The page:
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But finding a realistic solution for childcare needed to ensure Baby #2 was also out of the picture at the same time. I’d tried using naptimes first time round and, while they are a good bonus, they shouldn’t be relied upon because that way lies frustration! The logistics of where to put Baby #2 if using the same school nursery for the eldest became silly to think about – should the baby be at another childcare setting nearby, or maybe both children should go to one nursery or childminder?

The thing is, we were living in south-west London. A friend where we lived has two children the same age as ours who attend a private nursery, three days a week. Cost: £1600 per month. That’s another full wage. That’s paying out the month’s rent (if not more) again. For part time childcare. That’s unimaginable to anyone living elsewhere in the UK.

So one of the reasons we have moved cities is to find affordable childcare that works for us. We did our research as we knew already where we wanted to live, so we were happy enough to get on the waiting list for the nursery a few months in advance. Two days a week for the baby, three shorter days a week for the eldest (a term-time only class, mostly using the 15 hour education grant). Family on hand for occasional pick ups and wraparound care. Weekends and partner taking annual leave and flexi-time days off as before.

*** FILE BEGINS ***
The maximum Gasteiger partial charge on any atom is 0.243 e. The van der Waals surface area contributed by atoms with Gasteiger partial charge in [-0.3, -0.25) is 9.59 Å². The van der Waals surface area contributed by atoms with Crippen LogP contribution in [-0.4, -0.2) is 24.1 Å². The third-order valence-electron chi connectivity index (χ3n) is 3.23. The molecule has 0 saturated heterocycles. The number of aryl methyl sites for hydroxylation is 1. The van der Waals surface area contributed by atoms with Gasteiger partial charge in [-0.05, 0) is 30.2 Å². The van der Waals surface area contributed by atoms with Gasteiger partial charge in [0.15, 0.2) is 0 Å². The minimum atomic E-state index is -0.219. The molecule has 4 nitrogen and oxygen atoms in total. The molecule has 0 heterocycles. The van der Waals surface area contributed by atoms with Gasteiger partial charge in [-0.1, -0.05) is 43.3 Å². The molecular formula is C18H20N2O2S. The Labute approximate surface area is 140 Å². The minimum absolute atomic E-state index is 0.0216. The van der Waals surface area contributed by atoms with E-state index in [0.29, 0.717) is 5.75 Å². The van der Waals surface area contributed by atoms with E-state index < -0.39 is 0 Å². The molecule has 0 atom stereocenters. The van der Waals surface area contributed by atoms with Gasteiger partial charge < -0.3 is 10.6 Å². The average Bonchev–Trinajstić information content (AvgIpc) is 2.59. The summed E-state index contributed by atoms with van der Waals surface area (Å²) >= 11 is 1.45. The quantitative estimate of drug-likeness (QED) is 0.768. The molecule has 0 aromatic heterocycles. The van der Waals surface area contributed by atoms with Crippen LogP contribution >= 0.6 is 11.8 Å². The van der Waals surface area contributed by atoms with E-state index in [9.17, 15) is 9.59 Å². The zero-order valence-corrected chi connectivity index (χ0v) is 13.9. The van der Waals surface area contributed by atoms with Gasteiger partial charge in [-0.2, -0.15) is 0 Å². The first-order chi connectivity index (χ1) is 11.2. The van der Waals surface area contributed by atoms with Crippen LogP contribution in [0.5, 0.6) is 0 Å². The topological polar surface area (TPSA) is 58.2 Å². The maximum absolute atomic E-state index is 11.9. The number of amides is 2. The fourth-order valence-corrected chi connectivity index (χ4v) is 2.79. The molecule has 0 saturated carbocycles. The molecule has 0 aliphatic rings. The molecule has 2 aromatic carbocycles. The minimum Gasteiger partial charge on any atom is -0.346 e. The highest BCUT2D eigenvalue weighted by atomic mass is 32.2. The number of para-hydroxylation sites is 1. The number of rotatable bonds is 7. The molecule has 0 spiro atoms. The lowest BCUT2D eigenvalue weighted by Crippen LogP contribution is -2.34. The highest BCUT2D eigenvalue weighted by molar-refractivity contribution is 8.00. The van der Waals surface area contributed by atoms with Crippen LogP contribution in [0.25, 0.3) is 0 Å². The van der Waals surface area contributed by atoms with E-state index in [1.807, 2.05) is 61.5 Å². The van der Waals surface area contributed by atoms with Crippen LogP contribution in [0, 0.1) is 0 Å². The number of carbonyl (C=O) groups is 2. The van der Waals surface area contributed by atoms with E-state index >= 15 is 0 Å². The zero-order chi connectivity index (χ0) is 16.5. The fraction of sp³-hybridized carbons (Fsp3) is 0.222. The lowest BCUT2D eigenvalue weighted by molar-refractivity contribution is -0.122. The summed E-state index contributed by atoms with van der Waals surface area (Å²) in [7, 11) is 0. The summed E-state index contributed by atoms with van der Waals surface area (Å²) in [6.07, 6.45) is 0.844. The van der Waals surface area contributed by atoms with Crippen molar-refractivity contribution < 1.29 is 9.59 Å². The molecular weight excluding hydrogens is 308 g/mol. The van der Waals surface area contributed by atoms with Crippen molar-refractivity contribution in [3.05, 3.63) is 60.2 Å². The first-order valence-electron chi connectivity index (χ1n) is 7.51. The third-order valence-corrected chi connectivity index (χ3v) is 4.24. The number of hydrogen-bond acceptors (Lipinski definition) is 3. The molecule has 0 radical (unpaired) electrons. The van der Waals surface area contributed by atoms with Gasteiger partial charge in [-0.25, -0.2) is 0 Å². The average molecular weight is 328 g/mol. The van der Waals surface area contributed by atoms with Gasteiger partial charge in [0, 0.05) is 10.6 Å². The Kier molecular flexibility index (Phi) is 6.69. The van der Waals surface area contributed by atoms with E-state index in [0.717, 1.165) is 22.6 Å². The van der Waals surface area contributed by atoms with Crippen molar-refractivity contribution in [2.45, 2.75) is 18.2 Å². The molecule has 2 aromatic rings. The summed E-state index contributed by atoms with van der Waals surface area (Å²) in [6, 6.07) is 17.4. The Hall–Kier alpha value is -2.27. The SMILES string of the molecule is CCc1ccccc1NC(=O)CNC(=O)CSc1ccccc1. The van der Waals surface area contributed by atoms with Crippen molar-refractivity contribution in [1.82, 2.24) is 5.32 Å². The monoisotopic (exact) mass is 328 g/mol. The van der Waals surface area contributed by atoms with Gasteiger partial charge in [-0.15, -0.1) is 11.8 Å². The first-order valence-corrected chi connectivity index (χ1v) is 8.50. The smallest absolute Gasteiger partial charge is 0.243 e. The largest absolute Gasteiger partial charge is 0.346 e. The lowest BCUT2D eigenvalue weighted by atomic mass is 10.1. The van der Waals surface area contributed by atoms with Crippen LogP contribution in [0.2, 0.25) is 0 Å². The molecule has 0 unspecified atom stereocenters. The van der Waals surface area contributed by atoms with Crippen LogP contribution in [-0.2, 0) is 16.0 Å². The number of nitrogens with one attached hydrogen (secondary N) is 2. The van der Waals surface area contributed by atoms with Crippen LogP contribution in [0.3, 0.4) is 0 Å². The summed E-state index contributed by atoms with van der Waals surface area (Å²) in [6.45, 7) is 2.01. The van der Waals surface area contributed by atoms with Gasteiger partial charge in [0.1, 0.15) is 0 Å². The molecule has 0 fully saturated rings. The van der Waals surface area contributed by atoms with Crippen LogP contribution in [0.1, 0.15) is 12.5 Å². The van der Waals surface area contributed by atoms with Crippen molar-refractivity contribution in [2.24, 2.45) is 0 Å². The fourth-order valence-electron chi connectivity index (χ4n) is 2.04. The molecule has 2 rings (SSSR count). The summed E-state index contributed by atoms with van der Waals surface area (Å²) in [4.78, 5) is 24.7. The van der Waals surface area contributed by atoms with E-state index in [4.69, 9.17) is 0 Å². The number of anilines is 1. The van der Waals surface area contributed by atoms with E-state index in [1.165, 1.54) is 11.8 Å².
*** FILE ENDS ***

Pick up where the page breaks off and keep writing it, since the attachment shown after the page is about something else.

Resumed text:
Copenhagen station, early morning

Copenhagen station, early morning

It has been a couple of months now since that first supervision meeting and I’ve been finding my feet. I am still studying full time. I’m working out what I can do when in this new set-up: when is best for reading, writing, transcribing, emailing… all those different tasks. I am happy that I am still on track, albeit knowing that there will be flexibility in the schedule in future if needs be. I’ve even had another trip to Denmark since restarting, which coincided with cutting down on breastfeeding the baby. Practical and physical considerations!

It’s tough having setbacks when there’s a gap in childcare – for instance, when the baby is too ill to attend nursery, or school term holidays when the eldest is not at nursery. But there are unexpected bonuses too: I’ve been able to use my occasional train commute to London to do work (1 and a half hours of uninterrupted reading or transcribing, for instance) unlike previous commutes to uni which were on buses and tubes and often with the child most of the way, so complete ‘dead time’ in terms of productivity!

Nearly at the end of the calendar year, Baby #2 is not far off turning one. Feeling positive.

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9 thoughts on “PhD, Babies(!), and Me – can it be done?